Low depth of field indicators: Finally, according to the method described by Datta et al. (2006) to detect low depth of field (DOF) and macro images, we divided the images into 16 rectangular blocks of identical size M1, …, M16, numbered in row-major order. Applying the notations of the ‘Wavelet based texture’, C3H,C3V, and C3D denote the third level detail coefficient matrices generated by performing a three-level Haar wavelet transform on the hue channel of the image. The low DOF for the hue is then computed as f107=m,nM6M7M10M11C3Hm,n+C3Vm,n+C3Dm,ni=116m,nMiC3Hm,n+C3Vm,n+C3Dm,n and f108 and f109 are calculated similarly for saturation and value.

Machine learning

To reduce the noise and decrease the error, we analyzed multiple methods of determining feature importance. An unsupervised random forests approach was used to identify the most important features (Fig. S1). For every tree in the construction of a random forests, an out-of-bag sample was sent down the tree for calculation and the number of correct predictions was recorded. The variable importance was then generated by comparing the number of correct predictions from the out-of-bag sample to a randomly permuted variant. For each feature, the resulting importance is: 1ntreesalltreesROOBRperm.

A second method was to identify redundant columns before the training. Using a covariance matrix of the 109 features, relationships between columns were analyzed and columns with a correlation greater than 0.90 were clustered into groups. Within every group, features were either directly or mutually related. In order to not compromise the comprehensive approach of the coral reef aesthetic feature analysis the most important features from each group remained in the analysis while highly correlated, less important features within a group were removed. We built neural networks based on these two methods and discerned when removing redundant features we obtained lower mean square errors. Thus, we utilized a total of 97 features when building our ensemble of neural networks.

To fuse the predictive power of the 109 aesthetic features, a Levenberg–Marquardt algorithm was used simultaneously on every sample of the training set to minimize the mean squared error of the estimated output score and the NCEAS value. Typical mean squared error rates were in the 90s. We then decided on a threshold of 60 for the mean squared error and searched the weight space of the neural network to find 10 sets of weights with a mean squared error of less than 60 on the validation set. The predicted NCEAS scores of these 10 networks were then averaged for the ensemble prediction, which is our aesthetic value.

After running test data through the ensemble of neural networks, we further analyze the accuracy of our system by simultaneously testing multiple pictures at a time. To see how much more reliably we could deduce the NCEAS score using N pictures from the same site, we averaged the outputs from our ensemble of neural networks for all twenty choose N (N = 1, 2, 3, 4, 5) combinations available from the test batch. Combinations of multiple pictures increased the accuracy of the root mean square error of 6.57 for N = 1–5.35 for N = 2, 4.88 for N = 3, and 4.46 for both N = 4 and N = 5.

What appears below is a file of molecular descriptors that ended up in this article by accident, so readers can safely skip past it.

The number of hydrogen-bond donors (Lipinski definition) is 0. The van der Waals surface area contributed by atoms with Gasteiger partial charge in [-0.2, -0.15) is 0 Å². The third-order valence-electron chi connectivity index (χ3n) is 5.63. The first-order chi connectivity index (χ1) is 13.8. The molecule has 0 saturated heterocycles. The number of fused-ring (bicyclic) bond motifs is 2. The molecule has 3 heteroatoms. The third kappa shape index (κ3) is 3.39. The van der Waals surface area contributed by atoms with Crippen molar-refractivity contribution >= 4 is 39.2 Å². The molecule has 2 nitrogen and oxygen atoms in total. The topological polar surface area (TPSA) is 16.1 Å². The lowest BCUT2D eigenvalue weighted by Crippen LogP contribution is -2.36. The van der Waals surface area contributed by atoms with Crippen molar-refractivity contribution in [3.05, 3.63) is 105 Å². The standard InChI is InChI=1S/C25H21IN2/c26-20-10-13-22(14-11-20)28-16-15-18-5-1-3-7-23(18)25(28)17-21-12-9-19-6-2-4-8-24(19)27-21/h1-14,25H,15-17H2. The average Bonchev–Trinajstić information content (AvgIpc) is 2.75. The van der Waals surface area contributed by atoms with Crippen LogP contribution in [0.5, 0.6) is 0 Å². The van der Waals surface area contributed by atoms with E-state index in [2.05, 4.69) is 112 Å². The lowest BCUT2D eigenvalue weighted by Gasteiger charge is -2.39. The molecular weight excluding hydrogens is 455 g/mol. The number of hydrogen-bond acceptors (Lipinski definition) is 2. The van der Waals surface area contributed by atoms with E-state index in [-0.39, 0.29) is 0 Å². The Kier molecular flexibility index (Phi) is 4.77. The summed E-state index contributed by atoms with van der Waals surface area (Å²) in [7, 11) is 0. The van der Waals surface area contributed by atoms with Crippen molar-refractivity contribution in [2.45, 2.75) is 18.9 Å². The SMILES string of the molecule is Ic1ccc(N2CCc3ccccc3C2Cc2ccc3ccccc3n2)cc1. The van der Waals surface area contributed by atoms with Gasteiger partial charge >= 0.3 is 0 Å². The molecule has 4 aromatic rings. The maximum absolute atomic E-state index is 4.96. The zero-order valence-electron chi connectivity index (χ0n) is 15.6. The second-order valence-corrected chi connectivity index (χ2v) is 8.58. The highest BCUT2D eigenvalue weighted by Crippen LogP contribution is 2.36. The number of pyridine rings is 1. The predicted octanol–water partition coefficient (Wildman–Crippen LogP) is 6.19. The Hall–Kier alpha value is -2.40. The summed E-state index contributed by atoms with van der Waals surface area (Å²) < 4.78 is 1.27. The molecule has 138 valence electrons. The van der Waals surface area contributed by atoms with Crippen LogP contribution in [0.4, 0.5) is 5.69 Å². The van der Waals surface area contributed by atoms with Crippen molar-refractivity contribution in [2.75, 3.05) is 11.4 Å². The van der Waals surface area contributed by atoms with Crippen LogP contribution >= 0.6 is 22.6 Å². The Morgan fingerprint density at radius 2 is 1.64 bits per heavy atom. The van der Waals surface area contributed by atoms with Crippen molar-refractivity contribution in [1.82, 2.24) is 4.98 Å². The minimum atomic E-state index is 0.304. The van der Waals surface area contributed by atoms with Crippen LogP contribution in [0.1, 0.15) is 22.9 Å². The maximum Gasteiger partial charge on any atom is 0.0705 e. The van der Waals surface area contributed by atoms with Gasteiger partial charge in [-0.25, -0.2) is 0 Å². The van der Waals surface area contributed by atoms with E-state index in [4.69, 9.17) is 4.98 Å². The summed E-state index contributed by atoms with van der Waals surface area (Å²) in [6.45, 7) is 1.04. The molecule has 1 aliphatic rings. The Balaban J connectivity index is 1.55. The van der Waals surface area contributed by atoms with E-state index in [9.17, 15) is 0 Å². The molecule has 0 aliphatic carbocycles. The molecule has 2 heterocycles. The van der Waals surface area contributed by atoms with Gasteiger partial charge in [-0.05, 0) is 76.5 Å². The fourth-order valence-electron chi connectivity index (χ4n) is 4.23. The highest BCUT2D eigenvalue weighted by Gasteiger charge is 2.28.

Additional Information and Declarations

Competing Interests

The authors declare there are no competing interests.

Author Contributions

Andreas F. Haas conceived and designed the experiments, performed the experiments, analyzed the data, wrote the paper, prepared figures and/or tables, reviewed drafts of the paper.

Marine Guibert, Sandi Calhoun and Emma George performed the experiments, analyzed the data, prepared figures and/or tables, reviewed drafts of the paper.

Anja Foerschner conceived and designed the experiments, performed the experiments, analyzed the data, contributed reagents/materials/analysis tools, wrote the paper, reviewed drafts of the paper.

Tim Co performed the experiments, analyzed the data, contributed reagents/materials/analysis tools, prepared figures and/or tables, reviewed drafts of the paper.

Mark Hatay and Phillip Dustan performed the experiments, contributed reagents/materials/analysis tools, prepared figures and/or tables, reviewed drafts of the paper.

Elizabeth Dinsdale conceived and designed the experiments, performed the experiments, contributed reagents/materials/analysis tools, wrote the paper, prepared figures and/or tables, reviewed drafts of the paper.

Stuart A. Sandin and Jennifer E. Smith performed the experiments, contributed reagents/materials/analysis tools, reviewed drafts of the paper.

Mark J.A. Vermeij performed the experiments, contributed reagents/materials/analysis tools, wrote the paper, reviewed drafts of the paper.

Ben Felts performed the experiments, analyzed the data, contributed reagents/materials/analysis tools, reviewed drafts of the paper.

Peter Salamon conceived and designed the experiments, performed the experiments, analyzed the data, contributed reagents/materials/analysis tools, wrote the paper, prepared figures and/or tables, reviewed drafts of the paper.

Forest Rohwer conceived and designed the experiments, performed the experiments, analyzed the data, contributed reagents/materials/analysis tools, wrote the paper, reviewed drafts of the paper.


The work was funded by the Gordon and Betty Moore Foundation, Investigator Award 3781 to FR. The funders had no role in study design, data collection and analysis, decision to publish, or preparation of the manuscript.